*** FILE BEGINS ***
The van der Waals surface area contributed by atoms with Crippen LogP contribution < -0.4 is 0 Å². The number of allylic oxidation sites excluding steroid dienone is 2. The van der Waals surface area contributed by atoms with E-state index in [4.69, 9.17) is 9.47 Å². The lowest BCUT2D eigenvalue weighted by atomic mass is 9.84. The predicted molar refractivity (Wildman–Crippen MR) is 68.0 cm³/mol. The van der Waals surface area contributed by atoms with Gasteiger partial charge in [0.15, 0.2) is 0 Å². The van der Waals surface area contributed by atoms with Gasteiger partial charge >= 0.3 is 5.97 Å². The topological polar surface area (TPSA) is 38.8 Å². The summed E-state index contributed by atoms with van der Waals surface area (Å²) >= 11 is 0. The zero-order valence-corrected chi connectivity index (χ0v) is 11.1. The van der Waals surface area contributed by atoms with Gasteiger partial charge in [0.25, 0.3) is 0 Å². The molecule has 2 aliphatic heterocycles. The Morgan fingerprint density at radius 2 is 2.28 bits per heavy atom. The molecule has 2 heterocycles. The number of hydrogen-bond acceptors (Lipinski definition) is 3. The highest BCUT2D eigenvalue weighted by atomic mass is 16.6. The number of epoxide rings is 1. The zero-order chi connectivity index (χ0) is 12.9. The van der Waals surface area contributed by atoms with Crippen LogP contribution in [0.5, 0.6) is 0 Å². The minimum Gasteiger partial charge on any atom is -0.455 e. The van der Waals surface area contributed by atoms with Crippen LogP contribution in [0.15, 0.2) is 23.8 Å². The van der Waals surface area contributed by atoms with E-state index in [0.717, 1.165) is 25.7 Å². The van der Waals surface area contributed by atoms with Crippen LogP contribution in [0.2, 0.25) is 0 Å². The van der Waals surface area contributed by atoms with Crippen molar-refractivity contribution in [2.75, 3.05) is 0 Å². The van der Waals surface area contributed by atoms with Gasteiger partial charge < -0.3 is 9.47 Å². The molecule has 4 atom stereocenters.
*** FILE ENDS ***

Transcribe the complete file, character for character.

The van der Waals surface area contributed by atoms with Crippen LogP contribution < -0.4 is 0 Å². The number of allylic oxidation sites excluding steroid dienone is 2. The van der Waals surface area contributed by atoms with E-state index in [4.69, 9.17) is 9.47 Å². The lowest BCUT2D eigenvalue weighted by atomic mass is 9.84. The predicted molar refractivity (Wildman–Crippen MR) is 68.0 cm³/mol. The van der Waals surface area contributed by atoms with Gasteiger partial charge in [0.15, 0.2) is 0 Å². The van der Waals surface area contributed by atoms with Gasteiger partial charge >= 0.3 is 5.97 Å². The topological polar surface area (TPSA) is 38.8 Å². The summed E-state index contributed by atoms with van der Waals surface area (Å²) >= 11 is 0. The zero-order valence-corrected chi connectivity index (χ0v) is 11.1. The van der Waals surface area contributed by atoms with Gasteiger partial charge in [0.25, 0.3) is 0 Å². The molecule has 2 aliphatic heterocycles. The Morgan fingerprint density at radius 2 is 2.28 bits per heavy atom. The molecule has 2 heterocycles. The number of hydrogen-bond acceptors (Lipinski definition) is 3. The highest BCUT2D eigenvalue weighted by atomic mass is 16.6. The number of epoxide rings is 1. The zero-order chi connectivity index (χ0) is 12.9. The van der Waals surface area contributed by atoms with Crippen LogP contribution in [0.5, 0.6) is 0 Å². The minimum Gasteiger partial charge on any atom is -0.455 e. The van der Waals surface area contributed by atoms with Crippen LogP contribution in [0.15, 0.2) is 23.8 Å². The van der Waals surface area contributed by atoms with E-state index in [0.717, 1.165) is 25.7 Å². The van der Waals surface area contributed by atoms with Crippen LogP contribution in [0.2, 0.25) is 0 Å². The van der Waals surface area contributed by atoms with Crippen molar-refractivity contribution in [2.75, 3.05) is 0 Å². The van der Waals surface area contributed by atoms with Gasteiger partial charge < -0.3 is 9.47 Å². The molecule has 4 atom stereocenters.